were actual indications that plaintiff‘s advice and conduct fell below accepted professional
Accordingly, due to the issues of credibility the court cannot make findings as a matter of
law about plaintiff‘s subjective knowledge of relevant facts. The first prong of the Selko test,
therefore, was not established as a matter of law.
Consequently, the court need not discuss the objective prong of the Selko test at this time.
Nevertheless, it is noteworthy that little authority was provided to this court to establish what a
reasonable attorney would have concluded based upon plaintiff‘s subjective knowledge. General
assertions by the parties that plaintiff‘s subjective knowledge of his conduct and the
circumstances preceding his obtaining malpractice insurance would or would not have provided
a reasonable attorney with a basis to believe in a potential claim is insufficient. In light of the
above discussion, neither party is entitled to summary judgment with respect to defendants‘ duty
Next, plaintiff claims that he is entitled to summary judgment for breach of contract as a
result of defendants‘ failure to recognize their duty to defend plaintiff in relation to Yavorka‘s
malpractice claim. ―To successfully maintain a cause of action for breach of contract the
plaintiff must establish: (1) the existence of a contract, including its essential terms, (2) a breach
of a duty imposed by the contract, and (3) resultant damages.‖ McShea v. City of Phila., 995
A.2d 334, 340 (Pa. 2010) (quoting Hart v. Arnold, 884 A.2d 316, 332 (Pa. Super. Ct. 2005)); see
McCabe v. State Farm Mut. Auto. Ins. Co., 36 F. Supp. 2d 666, 672 (E.D. Pa. 1999). As it
cannot be determined at the summary judgment stage that plaintiff was covered by the policy at
issue, the court cannot reach the issue of breach of contract; the duty owed, if any, has not yet
Finally, it is plaintiff‘s contention that defendants‘ denial of a duty to defend plaintiff was
made in bad faith, and that summary judgment is appropriate in light of the established facts. In
Pennsylvania, the statute governing bad faith in insurance related claims provides:
In an action arising under an insurance policy, if the court finds that the insurer
has acted in bad faith toward the insured, the court may take all of the following
(1) Award interest on the amount of the claim from the date the claim was
made by the insured in an amount equal to the prime rate of interest plus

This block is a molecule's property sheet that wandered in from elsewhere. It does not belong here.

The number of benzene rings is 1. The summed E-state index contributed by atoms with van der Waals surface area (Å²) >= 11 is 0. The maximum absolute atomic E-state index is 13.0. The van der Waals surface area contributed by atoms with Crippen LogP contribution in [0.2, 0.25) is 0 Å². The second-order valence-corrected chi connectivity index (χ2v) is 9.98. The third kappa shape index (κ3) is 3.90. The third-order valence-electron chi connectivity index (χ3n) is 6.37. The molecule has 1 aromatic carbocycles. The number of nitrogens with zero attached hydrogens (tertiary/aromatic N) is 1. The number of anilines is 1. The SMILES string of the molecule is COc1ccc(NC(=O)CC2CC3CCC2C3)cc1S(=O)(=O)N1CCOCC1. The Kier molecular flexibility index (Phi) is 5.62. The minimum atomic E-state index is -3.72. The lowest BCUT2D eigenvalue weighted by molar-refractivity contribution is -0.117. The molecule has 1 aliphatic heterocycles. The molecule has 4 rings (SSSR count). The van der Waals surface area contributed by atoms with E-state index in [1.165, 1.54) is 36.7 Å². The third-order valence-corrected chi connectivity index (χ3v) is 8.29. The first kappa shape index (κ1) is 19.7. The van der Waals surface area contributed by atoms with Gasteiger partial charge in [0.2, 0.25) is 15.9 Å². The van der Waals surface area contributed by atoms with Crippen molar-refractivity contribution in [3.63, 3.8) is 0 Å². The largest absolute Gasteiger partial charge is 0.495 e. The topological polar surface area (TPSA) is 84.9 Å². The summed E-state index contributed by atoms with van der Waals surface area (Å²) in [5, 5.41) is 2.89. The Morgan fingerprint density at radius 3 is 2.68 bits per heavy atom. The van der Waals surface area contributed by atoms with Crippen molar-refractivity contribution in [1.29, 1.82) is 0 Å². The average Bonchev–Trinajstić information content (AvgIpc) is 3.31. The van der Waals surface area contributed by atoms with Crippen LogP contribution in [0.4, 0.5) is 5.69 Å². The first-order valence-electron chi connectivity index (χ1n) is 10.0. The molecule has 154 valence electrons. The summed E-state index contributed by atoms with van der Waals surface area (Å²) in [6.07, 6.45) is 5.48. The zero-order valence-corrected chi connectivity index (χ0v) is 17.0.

(2) Award punitive damages against the insurer.
(3) Assess court costs and attorney fees against the insurer.
42 PA. CONS. STAT. § 8371.
A heightened burden of proof is required of a plaintiff seeking relief for bad faith: clear
and convincing evidence. Lehman v. Victoria Fire & Cas. Ins. Co., Civil Action No. 09–1542,
2011 WL 2457928, at *6 (W.D. Pa. June 16, 2011) (citing Northwestern Mut. Life Ins. Co. v.
Babayan, 430 F.3d 121, 137 (3d Cir. 2005)). Clear and convincing evidence is evidence which
is ―so clear, direct, weighty, and convincing as to enable a trier of fact to come to a clear
conviction, without hesitancy, of the truth of the precise facts in issue.‖ Id. (quoting In re
Sylvester, 555 A.2d 1202, 1203–04 (Pa. 1989)). At summary judgment, plaintiff‘s burden is
―commensurately high.‖ Id. (quoting Babayan, 430 F.3d at 137).
Bad faith claims are fact specific, and require an analysis of the insurer‘s conduct toward
the insured. Id. (quoting Williams v. Nationwide Mut. Ins. Co., 750 A.2d 881, 887 (Pa. Super.
Ct. 2000)). By clear and convincing evidence, a plaintiff must show that: ―(1) the insurer did not
have a reasonable basis for denying coverage, and (2) the insurer knew or recklessly disregarded
its lack of reasonable basis.‖ Id. at *7 (citing Klinger v. State Farm Mut. Auto. Ins. Co., 115
F.3d 230, 233 (3d Cir. 1997)). Arguing negligence or incorrect analysis of the applicable law is
insufficient. Id. ―ʻTo support a finding of bad faith, the insurer‘s conduct must be such as to
―import a dishonest purpose.‖ In other words, the plaintiff must show that the insurer breached
its duty of good faith through some motive of self-interest or ill-will.ʼ‖ Greene v. United
Services Auto. Ass‘n, 936 A.2d 1178, 1188 (Pa. Super. Ct. 2007) (quoting Brown v. Progressive
Ins. Co., 860 A.2d 493, 501 (Pa. Super. Ct. 2004))( quoting Adamski v. Allstate Ins. Co., 738
A.2d 1033, 1036 (Pa. Super. Ct. 1999)); see Condio v. Erie Ins. Exch., 899 A.2d 1136, 1143 (Pa.
Super. Ct. 2006).
To rebut a bad faith claim by a plaintiff, an insurer need only show that it ―ʻconducted a
review or investigation sufficiently thorough to yield a reasonable foundation for its action.ʼ‖
Lehman, 2011 WL 2457928, at *9 (quoting Cantor v. Equitable Life Assur. Soc‘y of the United
States, No. CIV. A. 97-CV-5711, 1999 WL 219786, at *3 (E.D. Pa. Apr. 12, 1999)). The